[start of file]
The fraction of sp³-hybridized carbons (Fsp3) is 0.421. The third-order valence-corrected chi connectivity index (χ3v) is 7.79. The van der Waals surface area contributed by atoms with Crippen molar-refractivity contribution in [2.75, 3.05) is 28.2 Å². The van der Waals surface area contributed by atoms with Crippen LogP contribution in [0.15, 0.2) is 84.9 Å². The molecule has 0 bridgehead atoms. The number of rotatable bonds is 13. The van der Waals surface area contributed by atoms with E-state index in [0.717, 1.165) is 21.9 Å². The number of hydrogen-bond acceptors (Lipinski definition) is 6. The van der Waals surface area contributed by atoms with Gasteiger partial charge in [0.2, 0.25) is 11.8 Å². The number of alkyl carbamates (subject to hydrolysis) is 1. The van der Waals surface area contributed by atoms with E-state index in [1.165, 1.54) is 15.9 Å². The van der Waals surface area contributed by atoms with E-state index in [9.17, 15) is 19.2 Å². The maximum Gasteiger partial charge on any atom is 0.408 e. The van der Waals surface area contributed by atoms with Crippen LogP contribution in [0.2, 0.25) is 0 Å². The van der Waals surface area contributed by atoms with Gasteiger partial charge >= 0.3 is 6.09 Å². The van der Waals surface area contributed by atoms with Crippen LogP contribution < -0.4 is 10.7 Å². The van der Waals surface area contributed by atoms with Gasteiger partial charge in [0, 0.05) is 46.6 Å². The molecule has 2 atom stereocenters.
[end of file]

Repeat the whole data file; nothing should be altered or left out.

The fraction of sp³-hybridized carbons (Fsp3) is 0.421. The third-order valence-corrected chi connectivity index (χ3v) is 7.79. The van der Waals surface area contributed by atoms with Crippen molar-refractivity contribution in [2.75, 3.05) is 28.2 Å². The van der Waals surface area contributed by atoms with Crippen LogP contribution in [0.15, 0.2) is 84.9 Å². The molecule has 0 bridgehead atoms. The number of rotatable bonds is 13. The van der Waals surface area contributed by atoms with E-state index in [0.717, 1.165) is 21.9 Å². The number of hydrogen-bond acceptors (Lipinski definition) is 6. The van der Waals surface area contributed by atoms with Gasteiger partial charge in [0.2, 0.25) is 11.8 Å². The number of alkyl carbamates (subject to hydrolysis) is 1. The van der Waals surface area contributed by atoms with E-state index in [1.165, 1.54) is 15.9 Å². The van der Waals surface area contributed by atoms with E-state index in [9.17, 15) is 19.2 Å². The maximum Gasteiger partial charge on any atom is 0.408 e. The van der Waals surface area contributed by atoms with Crippen LogP contribution in [0.2, 0.25) is 0 Å². The van der Waals surface area contributed by atoms with Gasteiger partial charge >= 0.3 is 6.09 Å². The van der Waals surface area contributed by atoms with Crippen LogP contribution < -0.4 is 10.7 Å². The van der Waals surface area contributed by atoms with Gasteiger partial charge in [0, 0.05) is 46.6 Å². The molecule has 2 atom stereocenters.